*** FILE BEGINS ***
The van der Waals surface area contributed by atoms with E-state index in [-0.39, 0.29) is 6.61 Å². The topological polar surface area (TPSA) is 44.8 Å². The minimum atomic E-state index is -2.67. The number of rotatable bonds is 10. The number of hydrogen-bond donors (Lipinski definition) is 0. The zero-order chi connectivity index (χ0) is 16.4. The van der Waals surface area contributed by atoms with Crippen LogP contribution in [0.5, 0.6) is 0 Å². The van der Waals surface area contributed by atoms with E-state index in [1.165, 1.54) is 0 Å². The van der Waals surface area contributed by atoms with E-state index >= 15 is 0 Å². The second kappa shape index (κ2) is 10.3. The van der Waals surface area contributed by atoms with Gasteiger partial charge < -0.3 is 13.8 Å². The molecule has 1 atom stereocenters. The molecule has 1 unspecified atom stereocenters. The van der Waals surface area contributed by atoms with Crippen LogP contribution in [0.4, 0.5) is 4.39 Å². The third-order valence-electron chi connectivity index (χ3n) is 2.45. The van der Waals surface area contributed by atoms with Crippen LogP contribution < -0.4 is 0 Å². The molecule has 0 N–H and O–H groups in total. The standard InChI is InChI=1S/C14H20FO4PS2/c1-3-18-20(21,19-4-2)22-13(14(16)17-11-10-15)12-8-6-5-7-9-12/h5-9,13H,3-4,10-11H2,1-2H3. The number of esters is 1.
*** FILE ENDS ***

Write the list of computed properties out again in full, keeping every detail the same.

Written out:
The van der Waals surface area contributed by atoms with E-state index in [-0.39, 0.29) is 6.61 Å². The topological polar surface area (TPSA) is 44.8 Å². The minimum atomic E-state index is -2.67. The number of rotatable bonds is 10. The number of hydrogen-bond donors (Lipinski definition) is 0. The zero-order chi connectivity index (χ0) is 16.4. The van der Waals surface area contributed by atoms with Crippen LogP contribution in [0.5, 0.6) is 0 Å². The van der Waals surface area contributed by atoms with E-state index in [1.165, 1.54) is 0 Å². The van der Waals surface area contributed by atoms with E-state index >= 15 is 0 Å². The second kappa shape index (κ2) is 10.3. The van der Waals surface area contributed by atoms with Gasteiger partial charge < -0.3 is 13.8 Å². The molecule has 1 atom stereocenters. The molecule has 1 unspecified atom stereocenters. The van der Waals surface area contributed by atoms with Crippen LogP contribution in [0.4, 0.5) is 4.39 Å². The third-order valence-electron chi connectivity index (χ3n) is 2.45. The van der Waals surface area contributed by atoms with Crippen LogP contribution < -0.4 is 0 Å². The molecule has 0 N–H and O–H groups in total. The standard InChI is InChI=1S/C14H20FO4PS2/c1-3-18-20(21,19-4-2)22-13(14(16)17-11-10-15)12-8-6-5-7-9-12/h5-9,13H,3-4,10-11H2,1-2H3. The number of esters is 1.